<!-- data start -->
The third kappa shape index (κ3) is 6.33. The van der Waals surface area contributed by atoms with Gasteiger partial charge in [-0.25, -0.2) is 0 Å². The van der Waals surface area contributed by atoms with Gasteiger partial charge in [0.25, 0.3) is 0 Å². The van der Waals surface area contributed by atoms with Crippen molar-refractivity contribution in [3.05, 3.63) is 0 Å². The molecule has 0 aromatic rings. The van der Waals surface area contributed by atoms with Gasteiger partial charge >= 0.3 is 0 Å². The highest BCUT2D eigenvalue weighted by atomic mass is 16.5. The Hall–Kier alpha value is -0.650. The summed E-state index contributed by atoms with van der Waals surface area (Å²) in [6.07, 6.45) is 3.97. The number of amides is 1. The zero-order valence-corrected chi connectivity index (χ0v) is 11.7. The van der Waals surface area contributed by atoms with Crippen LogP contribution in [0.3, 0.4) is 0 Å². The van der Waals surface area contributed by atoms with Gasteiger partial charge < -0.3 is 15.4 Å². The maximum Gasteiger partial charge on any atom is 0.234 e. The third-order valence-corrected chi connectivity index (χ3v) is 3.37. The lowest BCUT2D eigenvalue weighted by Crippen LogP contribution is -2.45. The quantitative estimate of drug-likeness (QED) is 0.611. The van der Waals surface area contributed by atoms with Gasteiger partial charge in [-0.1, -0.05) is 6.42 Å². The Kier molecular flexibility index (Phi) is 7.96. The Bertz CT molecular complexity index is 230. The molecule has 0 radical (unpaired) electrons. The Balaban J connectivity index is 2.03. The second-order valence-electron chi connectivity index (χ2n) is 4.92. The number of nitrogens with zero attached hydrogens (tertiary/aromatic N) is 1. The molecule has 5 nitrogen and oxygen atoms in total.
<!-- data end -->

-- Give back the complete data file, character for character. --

The third kappa shape index (κ3) is 6.33. The van der Waals surface area contributed by atoms with Gasteiger partial charge in [-0.25, -0.2) is 0 Å². The van der Waals surface area contributed by atoms with Gasteiger partial charge in [0.25, 0.3) is 0 Å². The van der Waals surface area contributed by atoms with Crippen molar-refractivity contribution in [3.05, 3.63) is 0 Å². The molecule has 0 aromatic rings. The van der Waals surface area contributed by atoms with Gasteiger partial charge >= 0.3 is 0 Å². The highest BCUT2D eigenvalue weighted by atomic mass is 16.5. The Hall–Kier alpha value is -0.650. The summed E-state index contributed by atoms with van der Waals surface area (Å²) in [6.07, 6.45) is 3.97. The number of amides is 1. The zero-order valence-corrected chi connectivity index (χ0v) is 11.7. The van der Waals surface area contributed by atoms with Crippen LogP contribution in [0.3, 0.4) is 0 Å². The van der Waals surface area contributed by atoms with Gasteiger partial charge < -0.3 is 15.4 Å². The maximum Gasteiger partial charge on any atom is 0.234 e. The third-order valence-corrected chi connectivity index (χ3v) is 3.37. The lowest BCUT2D eigenvalue weighted by Crippen LogP contribution is -2.45. The quantitative estimate of drug-likeness (QED) is 0.611. The van der Waals surface area contributed by atoms with Gasteiger partial charge in [-0.1, -0.05) is 6.42 Å². The Kier molecular flexibility index (Phi) is 7.96. The Bertz CT molecular complexity index is 230. The molecule has 0 radical (unpaired) electrons. The Balaban J connectivity index is 2.03. The second-order valence-electron chi connectivity index (χ2n) is 4.92. The number of nitrogens with zero attached hydrogens (tertiary/aromatic N) is 1. The molecule has 5 nitrogen and oxygen atoms in total.